Posted on November 12, 2018
Passeig de Gracia is the most expensive street in Barcelona and in Spain. This tree lined boulevard is home to the most luxurious retail brands, five-star hotels and Spain’s most iconic architectural landmarks. Anyone who visits Barcelona will at some point find themselves walking and shopping along this famous street. During my trip to Barcelona in 2016, I decided to book a hotel in this area as I wanted to be right in the heart of the action. American Express Platinum cardholders have access to Fine Hotels and Resorts with free room upgrades, breakfast, early check-in/late check-out and even hotel credits. The Majestic Hotel & Spa Barcelona had the best perks at that time so I booked a suite room with balcony, which provided me great views of the city. This 5-star hotel is right on Passeig de Gracia and is just a block away from Antoni Gaudi’s Casa Mila and Casa Batlló and a few minutes walk to the Gothic Quarter, La Sagrada Familia and another famous Barcelona street…the La Rambla. Below are some of the photos I took while walking around this famous street. Barcelona is such a gorgeous city rich in history, culture, arts and architecture, however, my visit was brief (4 days) as I was only there to catch my cruise across the Atlantic back to America after traveling around Italy for a few weeks. I fell in love with Barcelona and I plan to visit again in the future and see the places I missed during my previous trip. I will definitely still stay in a hotel around this neighborhood due to its proximity to everything great in Barcelona.
Posted on September 15, 2018
Going through my old travel photos I found these pictures I took around Parc Güell in Barcelona, Spain. I thought I posted them ages ago but after reviewing previous blog posts I realized I have not. Parc Güell is a complex of gardens and architectural elements designed by famed architect Antoni Gaudi and was constructed from 1900 to 1914. It was officially opened as a park in 1926 and became a UNESCO World Heritage Site in 1984. This major Barcelona attraction was originally built as a housing development but unfortunately the project did not take off prompting the developer, Eusebi Güell, to convert it into a park. This sprawling complex is also an architect’s dreamland as it is filled with symbols inspired by politics, religion and mythology. As for photography enthusiasts, this complex requires a lot of stamina and patience….stamina for all the walking and climbing involved and patience for the throngs of tourists posing at every nook and corner of this complex. My biggest regret was not bringing my DSLR camera as I used my iPhone 7Plus to take all these photos because the idea of walking and climbing with a 3-lb camera hanging around my neck was just petrifying. I also focused my shots on the various angles, colors, curves, lines, materials and symbols around the park in order to minimize capturing the tourists scattered all over. Of all the photographs I took my favorite is the one above with the multicolored tiles and the city of Barcelona sprawled all the way towards the ocean. I only wished the weather was better that day as the gray clouds created a gloomy mood despite the colorful tiles and eccentric architecture. Barcelona is such a beautiful city with a rich history and culture so if this amazing city is in your future travel itinerary don’t forget to include Parc Güell in your must visit list.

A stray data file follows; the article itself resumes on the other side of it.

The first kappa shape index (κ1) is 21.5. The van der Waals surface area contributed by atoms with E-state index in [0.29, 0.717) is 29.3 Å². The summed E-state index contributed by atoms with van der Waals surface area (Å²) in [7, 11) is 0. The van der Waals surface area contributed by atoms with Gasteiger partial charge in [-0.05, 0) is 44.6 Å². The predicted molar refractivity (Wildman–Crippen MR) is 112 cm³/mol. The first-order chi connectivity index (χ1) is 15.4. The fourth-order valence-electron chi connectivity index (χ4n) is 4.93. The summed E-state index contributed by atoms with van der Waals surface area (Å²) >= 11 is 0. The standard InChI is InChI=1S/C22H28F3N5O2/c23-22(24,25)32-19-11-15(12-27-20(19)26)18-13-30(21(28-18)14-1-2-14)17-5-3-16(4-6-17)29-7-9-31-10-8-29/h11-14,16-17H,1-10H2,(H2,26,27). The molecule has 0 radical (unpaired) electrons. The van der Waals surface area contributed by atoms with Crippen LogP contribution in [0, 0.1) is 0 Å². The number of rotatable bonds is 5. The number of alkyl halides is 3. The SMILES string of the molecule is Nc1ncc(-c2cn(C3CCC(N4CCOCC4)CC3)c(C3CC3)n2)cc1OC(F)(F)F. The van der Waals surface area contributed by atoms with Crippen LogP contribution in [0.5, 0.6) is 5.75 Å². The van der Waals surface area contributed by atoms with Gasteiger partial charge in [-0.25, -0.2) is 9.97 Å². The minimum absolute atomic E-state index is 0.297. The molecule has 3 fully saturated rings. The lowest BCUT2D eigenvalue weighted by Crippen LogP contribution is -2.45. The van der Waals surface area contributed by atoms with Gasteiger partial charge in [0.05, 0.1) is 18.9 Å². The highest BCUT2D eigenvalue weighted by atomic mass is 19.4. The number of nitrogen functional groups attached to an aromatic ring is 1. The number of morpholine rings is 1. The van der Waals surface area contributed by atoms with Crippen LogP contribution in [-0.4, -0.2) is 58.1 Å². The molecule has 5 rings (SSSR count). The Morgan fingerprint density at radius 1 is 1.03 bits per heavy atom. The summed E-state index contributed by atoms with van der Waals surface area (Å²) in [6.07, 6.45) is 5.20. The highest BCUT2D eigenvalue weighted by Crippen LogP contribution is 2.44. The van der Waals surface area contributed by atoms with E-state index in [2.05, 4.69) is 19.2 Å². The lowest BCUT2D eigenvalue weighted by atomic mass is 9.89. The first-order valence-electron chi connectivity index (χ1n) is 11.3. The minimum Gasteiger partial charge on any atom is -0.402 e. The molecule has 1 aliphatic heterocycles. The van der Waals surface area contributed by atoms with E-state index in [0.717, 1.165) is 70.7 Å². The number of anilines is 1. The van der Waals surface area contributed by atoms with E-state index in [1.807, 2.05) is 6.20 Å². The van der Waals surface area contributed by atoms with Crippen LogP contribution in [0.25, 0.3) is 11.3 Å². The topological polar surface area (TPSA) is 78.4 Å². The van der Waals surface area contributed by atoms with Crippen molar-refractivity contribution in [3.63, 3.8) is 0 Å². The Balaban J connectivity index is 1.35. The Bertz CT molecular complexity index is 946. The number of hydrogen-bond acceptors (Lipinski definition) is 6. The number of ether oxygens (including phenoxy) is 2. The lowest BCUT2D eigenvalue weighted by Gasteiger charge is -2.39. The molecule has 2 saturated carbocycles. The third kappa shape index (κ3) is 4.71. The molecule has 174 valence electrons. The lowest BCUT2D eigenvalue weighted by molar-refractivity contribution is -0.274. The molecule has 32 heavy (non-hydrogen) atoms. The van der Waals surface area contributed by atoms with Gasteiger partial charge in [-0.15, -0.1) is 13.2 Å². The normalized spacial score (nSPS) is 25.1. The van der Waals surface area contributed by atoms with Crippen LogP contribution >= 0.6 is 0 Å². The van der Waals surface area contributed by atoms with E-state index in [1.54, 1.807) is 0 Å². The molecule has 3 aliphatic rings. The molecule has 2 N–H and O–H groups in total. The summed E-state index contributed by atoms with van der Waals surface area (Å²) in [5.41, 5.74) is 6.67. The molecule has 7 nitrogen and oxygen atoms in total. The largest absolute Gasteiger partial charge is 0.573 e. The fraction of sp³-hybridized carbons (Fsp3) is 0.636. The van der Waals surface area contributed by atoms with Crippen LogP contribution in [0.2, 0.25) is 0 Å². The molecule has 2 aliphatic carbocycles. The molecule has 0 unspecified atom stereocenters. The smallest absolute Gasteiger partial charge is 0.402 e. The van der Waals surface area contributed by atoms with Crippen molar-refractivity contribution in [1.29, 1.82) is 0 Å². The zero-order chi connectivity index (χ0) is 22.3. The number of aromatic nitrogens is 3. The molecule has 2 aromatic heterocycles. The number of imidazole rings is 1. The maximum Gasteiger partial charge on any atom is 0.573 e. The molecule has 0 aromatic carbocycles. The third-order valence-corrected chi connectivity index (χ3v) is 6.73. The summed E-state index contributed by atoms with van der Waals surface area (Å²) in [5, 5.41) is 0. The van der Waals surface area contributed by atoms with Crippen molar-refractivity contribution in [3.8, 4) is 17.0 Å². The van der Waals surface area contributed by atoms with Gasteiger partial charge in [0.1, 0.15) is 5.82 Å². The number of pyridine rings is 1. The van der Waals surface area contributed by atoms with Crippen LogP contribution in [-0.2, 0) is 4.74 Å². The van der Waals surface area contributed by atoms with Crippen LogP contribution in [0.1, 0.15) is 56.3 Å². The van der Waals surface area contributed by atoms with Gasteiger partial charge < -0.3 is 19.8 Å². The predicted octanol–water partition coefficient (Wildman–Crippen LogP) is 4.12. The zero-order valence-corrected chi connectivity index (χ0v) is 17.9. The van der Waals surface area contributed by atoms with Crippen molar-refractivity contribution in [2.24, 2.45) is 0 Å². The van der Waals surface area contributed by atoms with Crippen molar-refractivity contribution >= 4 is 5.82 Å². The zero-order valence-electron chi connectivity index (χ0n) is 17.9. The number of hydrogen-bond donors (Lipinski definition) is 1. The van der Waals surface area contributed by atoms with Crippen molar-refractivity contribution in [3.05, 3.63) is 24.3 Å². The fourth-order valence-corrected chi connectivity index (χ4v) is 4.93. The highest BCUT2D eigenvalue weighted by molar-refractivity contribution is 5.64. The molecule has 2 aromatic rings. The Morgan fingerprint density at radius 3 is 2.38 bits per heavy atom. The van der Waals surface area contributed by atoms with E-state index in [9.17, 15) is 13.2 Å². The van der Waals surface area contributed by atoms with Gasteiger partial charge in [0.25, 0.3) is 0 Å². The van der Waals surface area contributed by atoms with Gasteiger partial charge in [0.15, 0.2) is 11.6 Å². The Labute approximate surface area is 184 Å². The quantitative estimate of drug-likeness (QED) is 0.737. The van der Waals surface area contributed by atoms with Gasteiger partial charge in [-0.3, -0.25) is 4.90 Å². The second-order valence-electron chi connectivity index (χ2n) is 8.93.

Posted on March 1, 2018
A trip to Barcelona, Spain isn’t complete without visiting Casa Mila, which was the last residential building designed by the legendary architect, Antoni Gaudí. This modernist architectural wonder was built between 1906 and 1912 and declared a World Heritage Site by UNESCO in 1984. The building is also known as La Pedrera, which means “The Stone Quarry” due to its unique rough-hewn appearance. Fortunately, this famous landmark is just a block away from The Majestic Hotel where I was staying making the visit very convenient. The building’s design is very unconventional due to it’s undulating facade and spectacular rooftop covered with skylights, chimneys and staircases that look like sculptures using materials such as glass, broken marble and lime. The photos above and below were taken at the roof terrace of the building featuring the unique sculpture-like structures that are truly out of this world. I decided to zoom into the structures to emphasize the curves, angles, shapes and surfaces in order to make it look less familiar. Just so you know, people still live in this building to this day.